The wolf was eventually pursued into the hills and slain by one Robertson of Nathro, and in the tradition of such tales, he and the little melder-sifter were duly married.

 

If folktales have a message, I’ll leave you to figure that one out!

Interestingly, many of the placenames in Forfarshire (the old lieutenancy district of Tayside and Angus) contain the word ‘wolf’: Wolf Hill, Wolf Burn, Wolf Craig and so on. Geography and folklore reminds us of a time when the landscape was a dark and dangerous place.

wolf
Illustration by L.Leslie Brooke from ‘The Golden Goose Book’ (1905).

 

 

A Tale of Two Sisters

It’s January already, which means that the end of my creative residency at Barry Mill is almost in sight. A good time, then, to reflect on how it’s gone so far, and what’s still left to do.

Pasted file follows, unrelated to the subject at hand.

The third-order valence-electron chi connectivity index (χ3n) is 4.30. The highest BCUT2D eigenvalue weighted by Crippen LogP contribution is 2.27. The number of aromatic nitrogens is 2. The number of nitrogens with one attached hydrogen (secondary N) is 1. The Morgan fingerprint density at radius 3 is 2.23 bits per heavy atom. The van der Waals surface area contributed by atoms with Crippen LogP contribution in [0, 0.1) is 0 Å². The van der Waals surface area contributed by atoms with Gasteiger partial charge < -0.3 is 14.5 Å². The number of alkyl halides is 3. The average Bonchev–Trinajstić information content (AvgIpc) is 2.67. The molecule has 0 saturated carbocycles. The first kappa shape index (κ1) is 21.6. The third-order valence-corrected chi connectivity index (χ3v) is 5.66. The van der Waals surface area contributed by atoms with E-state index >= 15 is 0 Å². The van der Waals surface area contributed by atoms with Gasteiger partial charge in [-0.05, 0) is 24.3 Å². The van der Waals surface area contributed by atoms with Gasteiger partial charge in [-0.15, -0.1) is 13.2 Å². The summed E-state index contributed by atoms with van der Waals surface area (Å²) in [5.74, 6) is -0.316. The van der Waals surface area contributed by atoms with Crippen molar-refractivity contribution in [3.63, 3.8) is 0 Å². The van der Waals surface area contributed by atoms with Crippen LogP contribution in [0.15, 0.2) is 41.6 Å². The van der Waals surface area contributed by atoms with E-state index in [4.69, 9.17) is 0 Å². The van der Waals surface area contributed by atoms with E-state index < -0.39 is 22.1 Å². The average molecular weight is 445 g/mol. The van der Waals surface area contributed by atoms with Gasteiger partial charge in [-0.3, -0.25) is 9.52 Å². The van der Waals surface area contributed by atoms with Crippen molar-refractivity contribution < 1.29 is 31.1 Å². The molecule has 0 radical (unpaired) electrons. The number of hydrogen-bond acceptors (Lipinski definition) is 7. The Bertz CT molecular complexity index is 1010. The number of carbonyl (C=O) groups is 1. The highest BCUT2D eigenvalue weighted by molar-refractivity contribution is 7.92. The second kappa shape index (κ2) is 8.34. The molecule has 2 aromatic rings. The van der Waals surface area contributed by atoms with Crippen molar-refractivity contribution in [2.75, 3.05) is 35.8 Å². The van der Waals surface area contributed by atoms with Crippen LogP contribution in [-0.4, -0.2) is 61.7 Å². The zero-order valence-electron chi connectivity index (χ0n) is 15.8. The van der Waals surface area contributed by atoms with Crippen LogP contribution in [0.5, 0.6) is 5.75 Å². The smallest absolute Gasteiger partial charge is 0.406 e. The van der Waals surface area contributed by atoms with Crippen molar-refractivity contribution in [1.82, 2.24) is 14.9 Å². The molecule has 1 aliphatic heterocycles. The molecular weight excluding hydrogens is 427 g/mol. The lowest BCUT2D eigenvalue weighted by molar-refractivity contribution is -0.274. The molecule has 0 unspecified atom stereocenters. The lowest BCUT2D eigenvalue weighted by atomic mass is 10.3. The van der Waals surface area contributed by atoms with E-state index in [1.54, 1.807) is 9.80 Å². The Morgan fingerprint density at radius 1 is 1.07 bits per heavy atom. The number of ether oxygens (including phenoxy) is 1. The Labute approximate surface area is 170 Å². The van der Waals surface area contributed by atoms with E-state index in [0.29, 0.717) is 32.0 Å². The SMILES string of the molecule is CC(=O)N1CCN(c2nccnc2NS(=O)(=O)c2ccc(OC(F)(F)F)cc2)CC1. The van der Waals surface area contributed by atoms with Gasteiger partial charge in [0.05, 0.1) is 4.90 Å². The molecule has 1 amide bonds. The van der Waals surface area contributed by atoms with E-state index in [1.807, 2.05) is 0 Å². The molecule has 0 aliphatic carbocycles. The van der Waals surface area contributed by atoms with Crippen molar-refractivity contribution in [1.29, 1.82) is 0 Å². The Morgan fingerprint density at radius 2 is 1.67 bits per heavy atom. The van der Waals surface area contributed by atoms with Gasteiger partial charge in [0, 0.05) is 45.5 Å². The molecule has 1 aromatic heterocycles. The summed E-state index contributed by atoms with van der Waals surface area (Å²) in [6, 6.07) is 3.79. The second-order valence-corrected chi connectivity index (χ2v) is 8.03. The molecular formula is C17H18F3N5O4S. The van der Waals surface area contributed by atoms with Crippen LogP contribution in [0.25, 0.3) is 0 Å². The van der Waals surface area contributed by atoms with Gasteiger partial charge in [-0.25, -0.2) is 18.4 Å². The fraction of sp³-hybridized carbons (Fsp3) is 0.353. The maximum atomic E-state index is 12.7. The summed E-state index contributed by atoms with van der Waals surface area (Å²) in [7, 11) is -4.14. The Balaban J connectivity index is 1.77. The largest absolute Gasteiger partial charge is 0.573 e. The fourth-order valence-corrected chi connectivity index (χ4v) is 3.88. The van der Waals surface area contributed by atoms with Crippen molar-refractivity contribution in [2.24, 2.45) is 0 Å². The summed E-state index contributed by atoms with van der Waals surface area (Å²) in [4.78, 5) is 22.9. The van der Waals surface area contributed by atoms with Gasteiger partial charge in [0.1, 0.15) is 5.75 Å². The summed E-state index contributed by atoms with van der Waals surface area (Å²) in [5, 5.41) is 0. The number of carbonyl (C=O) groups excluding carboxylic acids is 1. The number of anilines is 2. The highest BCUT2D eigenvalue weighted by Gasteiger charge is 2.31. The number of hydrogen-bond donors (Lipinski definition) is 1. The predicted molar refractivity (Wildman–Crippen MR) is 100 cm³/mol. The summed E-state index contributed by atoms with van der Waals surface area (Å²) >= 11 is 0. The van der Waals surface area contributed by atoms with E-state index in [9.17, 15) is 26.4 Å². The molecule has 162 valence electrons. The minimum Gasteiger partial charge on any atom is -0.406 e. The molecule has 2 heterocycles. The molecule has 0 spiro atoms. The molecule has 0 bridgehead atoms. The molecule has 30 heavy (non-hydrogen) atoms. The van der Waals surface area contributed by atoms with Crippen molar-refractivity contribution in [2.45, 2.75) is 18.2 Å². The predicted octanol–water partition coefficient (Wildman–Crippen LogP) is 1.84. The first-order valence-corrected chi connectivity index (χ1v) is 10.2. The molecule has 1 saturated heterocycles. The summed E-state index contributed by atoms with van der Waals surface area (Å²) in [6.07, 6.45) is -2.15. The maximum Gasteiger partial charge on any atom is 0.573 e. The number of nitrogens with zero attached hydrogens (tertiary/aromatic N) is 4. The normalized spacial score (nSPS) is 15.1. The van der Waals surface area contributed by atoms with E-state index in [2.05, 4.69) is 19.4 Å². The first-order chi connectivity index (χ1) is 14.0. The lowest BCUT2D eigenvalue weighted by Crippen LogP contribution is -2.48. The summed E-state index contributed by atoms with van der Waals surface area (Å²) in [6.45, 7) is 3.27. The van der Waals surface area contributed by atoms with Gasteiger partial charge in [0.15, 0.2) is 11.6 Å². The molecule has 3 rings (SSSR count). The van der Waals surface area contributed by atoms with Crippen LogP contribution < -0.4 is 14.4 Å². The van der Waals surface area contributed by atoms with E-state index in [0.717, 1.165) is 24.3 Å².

I was determined to finish my second novel The Bone Harp by the end of 2016, and I just made it! It’s taken about a year to shape this first draft, and I’ve been very lucky to be able to devote so much time to it. Without the generous support of Creative Scotland, I certainly wouldn’t have been able to immerse myself  quite so deeply in the project. I’ve spent an amazing few months just being around the mill in all its moods; and observing how visitors react to and interact with the building and its environs. My reflections have been recorded in these posts (it will be interesting for me to re-read them!), so I’ll turn my attention to the main purpose of the residency, which was to write my second novel. This week, I thought I would take a look at the inspiration behind the inspiration- the story of the Two Sisters.